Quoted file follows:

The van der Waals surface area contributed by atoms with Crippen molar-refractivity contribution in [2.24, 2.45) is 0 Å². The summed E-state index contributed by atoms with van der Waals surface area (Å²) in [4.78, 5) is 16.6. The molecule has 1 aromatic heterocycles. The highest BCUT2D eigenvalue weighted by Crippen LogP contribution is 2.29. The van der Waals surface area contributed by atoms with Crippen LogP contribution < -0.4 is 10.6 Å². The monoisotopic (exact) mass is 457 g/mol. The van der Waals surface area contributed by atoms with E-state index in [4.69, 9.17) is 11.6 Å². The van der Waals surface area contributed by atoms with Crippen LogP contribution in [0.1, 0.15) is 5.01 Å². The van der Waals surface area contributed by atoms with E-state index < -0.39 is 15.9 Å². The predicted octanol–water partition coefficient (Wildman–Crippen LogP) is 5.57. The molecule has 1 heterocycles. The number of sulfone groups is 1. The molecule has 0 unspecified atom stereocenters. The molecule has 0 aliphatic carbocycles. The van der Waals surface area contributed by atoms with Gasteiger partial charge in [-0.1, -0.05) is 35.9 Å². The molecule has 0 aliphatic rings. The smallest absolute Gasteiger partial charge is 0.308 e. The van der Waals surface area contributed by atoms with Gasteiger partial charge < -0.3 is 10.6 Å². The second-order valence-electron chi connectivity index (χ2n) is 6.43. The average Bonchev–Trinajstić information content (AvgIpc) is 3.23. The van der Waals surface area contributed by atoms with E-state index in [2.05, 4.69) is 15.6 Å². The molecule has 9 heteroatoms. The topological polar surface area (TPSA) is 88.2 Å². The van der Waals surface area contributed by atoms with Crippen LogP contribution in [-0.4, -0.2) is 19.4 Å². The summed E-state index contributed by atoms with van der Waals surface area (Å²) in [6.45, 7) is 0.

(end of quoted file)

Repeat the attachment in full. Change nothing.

The van der Waals surface area contributed by atoms with Crippen molar-refractivity contribution in [2.24, 2.45) is 0 Å². The summed E-state index contributed by atoms with van der Waals surface area (Å²) in [4.78, 5) is 16.6. The molecule has 1 aromatic heterocycles. The highest BCUT2D eigenvalue weighted by Crippen LogP contribution is 2.29. The van der Waals surface area contributed by atoms with Crippen LogP contribution < -0.4 is 10.6 Å². The monoisotopic (exact) mass is 457 g/mol. The van der Waals surface area contributed by atoms with E-state index in [4.69, 9.17) is 11.6 Å². The van der Waals surface area contributed by atoms with Crippen LogP contribution in [0.1, 0.15) is 5.01 Å². The van der Waals surface area contributed by atoms with E-state index < -0.39 is 15.9 Å². The predicted octanol–water partition coefficient (Wildman–Crippen LogP) is 5.57. The molecule has 1 heterocycles. The number of sulfone groups is 1. The molecule has 0 unspecified atom stereocenters. The molecule has 0 aliphatic carbocycles. The van der Waals surface area contributed by atoms with Gasteiger partial charge in [-0.1, -0.05) is 35.9 Å². The molecule has 0 aliphatic rings. The smallest absolute Gasteiger partial charge is 0.308 e. The van der Waals surface area contributed by atoms with Gasteiger partial charge < -0.3 is 10.6 Å². The second-order valence-electron chi connectivity index (χ2n) is 6.43. The average Bonchev–Trinajstić information content (AvgIpc) is 3.23. The van der Waals surface area contributed by atoms with E-state index in [2.05, 4.69) is 15.6 Å². The molecule has 9 heteroatoms. The topological polar surface area (TPSA) is 88.2 Å². The van der Waals surface area contributed by atoms with Crippen LogP contribution in [-0.4, -0.2) is 19.4 Å². The summed E-state index contributed by atoms with van der Waals surface area (Å²) in [6.45, 7) is 0.